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I'm using MySQL 5.5 with a table in InnoDB running:

deleteme tinyint NOT NULL DEFAULT 0;`

UPDATE `import` SET  `deleteme` = 1; -- Set the delete field 

IGNORE 1 LINES (`id`, `name`, `m_id`, `sku`) 
SET  `deleteme` = 0;

DELETE FROM `import` WHERE  `deleteme` = 1;

Almost all of the tables have over 200,000 rows in them, and it's taking to long to update the tables. Is there a better, faster way to do this?

This is on a VPS with 2gb ram w/ 4 Cores and it's not taxing anything doing these updates, it's just SLOW.!2/66559/4

Demo of working code.

share|improve this question
Is the deleteme column a primary key to any other tables, as they will all have to be updated and is the deleteme column part of any indexes? – Stephen Senkomago Musoke Apr 7 '12 at 6:16
deleteme is not a primary key or linked to any other table. It's used as a marker to mark rows that need deleted before they are updated, and the ones that are left with deleteme = 1 are removed. basic demo version of the table setup!2/9604b/2 – Brad Apr 7 '12 at 7:46
If you only need the deleteme column as a temporary mark (for deletion), it's not very good to update 200K rows and then delete those 200K rows. You can either delete them (without any update) or (if you really need that) "mark" them for deletion by creating a temp table with just an id column and insert the PKs (of the rows to be deleted) there. – ypercubeᵀᴹ Apr 7 '12 at 8:35
up vote 2 down vote accepted

Using the information I've received from here, the web and several internet chat rooms, I've come up with. Web source:


The process is:

  1. Import into a new temp table.
  2. Update The old table information with information in Temp table.
  3. Insert new data into the table. (Real world I'm making a new CSV file and using LOAD INTO for the insert)
  4. delete everything that is no longer in the data feed.
  5. delete the temp table.

This seems the fastest processes so far.

Let me know what your opinion is.

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Probably innodb flushing to disc activity may be taking time. Here are options we can go for. post the timelines and profiling details for single update. if it is slow it will be between 0.01 sec to 0.1 sec.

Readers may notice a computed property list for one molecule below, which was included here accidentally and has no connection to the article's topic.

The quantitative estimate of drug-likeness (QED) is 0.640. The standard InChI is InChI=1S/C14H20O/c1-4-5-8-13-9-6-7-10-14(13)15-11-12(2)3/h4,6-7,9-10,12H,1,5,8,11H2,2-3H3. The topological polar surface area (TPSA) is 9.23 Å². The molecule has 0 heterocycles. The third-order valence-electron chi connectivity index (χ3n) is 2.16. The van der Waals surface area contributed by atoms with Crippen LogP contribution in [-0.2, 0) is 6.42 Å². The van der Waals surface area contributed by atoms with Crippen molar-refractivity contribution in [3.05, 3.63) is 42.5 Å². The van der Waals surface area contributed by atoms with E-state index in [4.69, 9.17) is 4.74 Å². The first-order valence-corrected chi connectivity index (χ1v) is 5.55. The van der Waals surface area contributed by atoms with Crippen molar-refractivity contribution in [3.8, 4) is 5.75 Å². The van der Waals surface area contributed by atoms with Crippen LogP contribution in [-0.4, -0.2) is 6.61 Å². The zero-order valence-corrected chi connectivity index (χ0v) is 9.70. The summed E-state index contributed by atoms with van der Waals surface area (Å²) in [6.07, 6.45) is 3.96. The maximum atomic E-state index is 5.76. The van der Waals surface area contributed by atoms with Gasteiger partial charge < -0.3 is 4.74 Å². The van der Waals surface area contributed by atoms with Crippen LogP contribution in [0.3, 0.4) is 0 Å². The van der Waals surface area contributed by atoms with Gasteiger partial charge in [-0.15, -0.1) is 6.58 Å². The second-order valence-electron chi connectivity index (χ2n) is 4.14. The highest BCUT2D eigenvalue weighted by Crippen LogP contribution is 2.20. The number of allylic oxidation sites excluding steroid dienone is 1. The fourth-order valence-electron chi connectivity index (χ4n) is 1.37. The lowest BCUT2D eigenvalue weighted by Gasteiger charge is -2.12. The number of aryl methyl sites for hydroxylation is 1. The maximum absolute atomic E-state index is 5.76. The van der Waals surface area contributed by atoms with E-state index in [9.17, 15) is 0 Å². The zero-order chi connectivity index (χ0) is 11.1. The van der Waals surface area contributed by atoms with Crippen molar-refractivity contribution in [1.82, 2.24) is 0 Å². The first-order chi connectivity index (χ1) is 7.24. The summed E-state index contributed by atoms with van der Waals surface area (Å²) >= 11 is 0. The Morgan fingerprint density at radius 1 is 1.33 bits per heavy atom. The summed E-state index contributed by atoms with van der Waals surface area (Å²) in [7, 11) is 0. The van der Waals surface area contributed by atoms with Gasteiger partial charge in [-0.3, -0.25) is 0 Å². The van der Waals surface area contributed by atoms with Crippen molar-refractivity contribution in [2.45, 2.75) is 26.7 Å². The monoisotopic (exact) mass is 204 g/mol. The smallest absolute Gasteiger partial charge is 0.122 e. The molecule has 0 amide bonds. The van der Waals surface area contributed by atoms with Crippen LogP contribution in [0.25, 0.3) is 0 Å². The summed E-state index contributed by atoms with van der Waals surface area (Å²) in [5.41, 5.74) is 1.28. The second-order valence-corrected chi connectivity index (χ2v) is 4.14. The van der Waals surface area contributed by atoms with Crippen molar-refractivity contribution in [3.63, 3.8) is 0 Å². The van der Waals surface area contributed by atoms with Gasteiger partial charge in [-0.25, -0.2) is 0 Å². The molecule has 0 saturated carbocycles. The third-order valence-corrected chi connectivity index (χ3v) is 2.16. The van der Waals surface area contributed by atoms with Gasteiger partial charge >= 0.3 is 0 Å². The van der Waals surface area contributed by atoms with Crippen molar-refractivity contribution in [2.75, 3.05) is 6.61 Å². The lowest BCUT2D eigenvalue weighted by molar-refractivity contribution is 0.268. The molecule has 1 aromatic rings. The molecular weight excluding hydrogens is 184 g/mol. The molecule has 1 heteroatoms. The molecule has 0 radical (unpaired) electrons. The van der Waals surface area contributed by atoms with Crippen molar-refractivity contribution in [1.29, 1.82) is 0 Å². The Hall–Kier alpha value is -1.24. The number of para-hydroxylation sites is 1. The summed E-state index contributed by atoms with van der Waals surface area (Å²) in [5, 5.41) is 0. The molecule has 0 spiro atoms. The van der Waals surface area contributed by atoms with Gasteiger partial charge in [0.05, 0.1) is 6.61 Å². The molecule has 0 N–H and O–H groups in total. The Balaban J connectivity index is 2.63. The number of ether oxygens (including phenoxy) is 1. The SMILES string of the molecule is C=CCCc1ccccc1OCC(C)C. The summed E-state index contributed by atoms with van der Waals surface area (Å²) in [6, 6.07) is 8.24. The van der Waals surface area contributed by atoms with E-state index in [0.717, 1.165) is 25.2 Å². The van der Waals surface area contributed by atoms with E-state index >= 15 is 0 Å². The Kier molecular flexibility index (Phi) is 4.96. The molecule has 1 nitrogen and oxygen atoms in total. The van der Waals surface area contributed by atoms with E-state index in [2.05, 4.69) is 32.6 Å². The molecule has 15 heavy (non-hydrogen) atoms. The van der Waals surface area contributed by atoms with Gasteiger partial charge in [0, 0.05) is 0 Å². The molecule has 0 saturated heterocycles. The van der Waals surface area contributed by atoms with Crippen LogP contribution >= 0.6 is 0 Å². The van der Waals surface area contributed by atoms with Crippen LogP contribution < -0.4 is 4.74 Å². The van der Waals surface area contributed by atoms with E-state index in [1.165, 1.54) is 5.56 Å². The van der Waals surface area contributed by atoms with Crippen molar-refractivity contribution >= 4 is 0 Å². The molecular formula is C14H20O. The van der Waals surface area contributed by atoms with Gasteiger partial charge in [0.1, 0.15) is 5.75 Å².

1)If this is daily activity and there would be no business during 
  this activity, set innodb_flush_log_trx_commit = 2 and set it back to 1 
  after the task.

2)If the above is not possible, instead of doing the transactions 1 by 1 do 
  them in bulk. i.e pack 1000 updates/inserts/delets in 1 single 
  transactions. probably you might need to do some stuff for this to happen.

3)think of the possibilities to change the engine to MYISAM

4)GO for better hardware if you need 24X7 ACID availability and ACID 
  compliance and you cant go for option 2.

Regards, UDAY

share|improve this answer
1) Well it's currently in a test server, but will be production so I don't think I can do that. 2) I thought this was doing a bulk transaction? But my MySQL knowledge is limited. How would I go about changing this to doing bulk transactions? 3)It originally was MyISAM, but the locking when updating caused issues. 4) I would love to get better hardware, but I don't see this taxing the system except for possibly driveIO writes/reads. no CPU/Memory spike with this setup. I don't have access/knowledge how to read the drive read/writes. Just have htop to monitor. – Brad Apr 9 '12 at 20:28

You said your server is 2GB of RAM.

Did you configure your my.cnf in order for innodb_buffer_pool_size and innodb_log_buffer_size to take advantage of it ?

The way you are doing is by marking, updating (REPLACE) and deleting.

A more efficient way -as you are updating the whole table- would be truncating and inserting.

TRUNCATE import;

IGNORE 1 LINES (`id`, `name`, `m_id`, `sku`) 
SET  `deleteme` = 0;
share|improve this answer
I did edit my.cnf I've been playing with innodb_buffer_pool_size and inno_log_bugger_size, but not sure what to set them... I've been using the script from I cannot delete the import table as other tables look for data from it. But I'm thinking of importing to a temp table and then finding the differences VS setting a deleteme option. But this is over my MySQL comfort zone. – Brad Apr 9 '12 at 20:27

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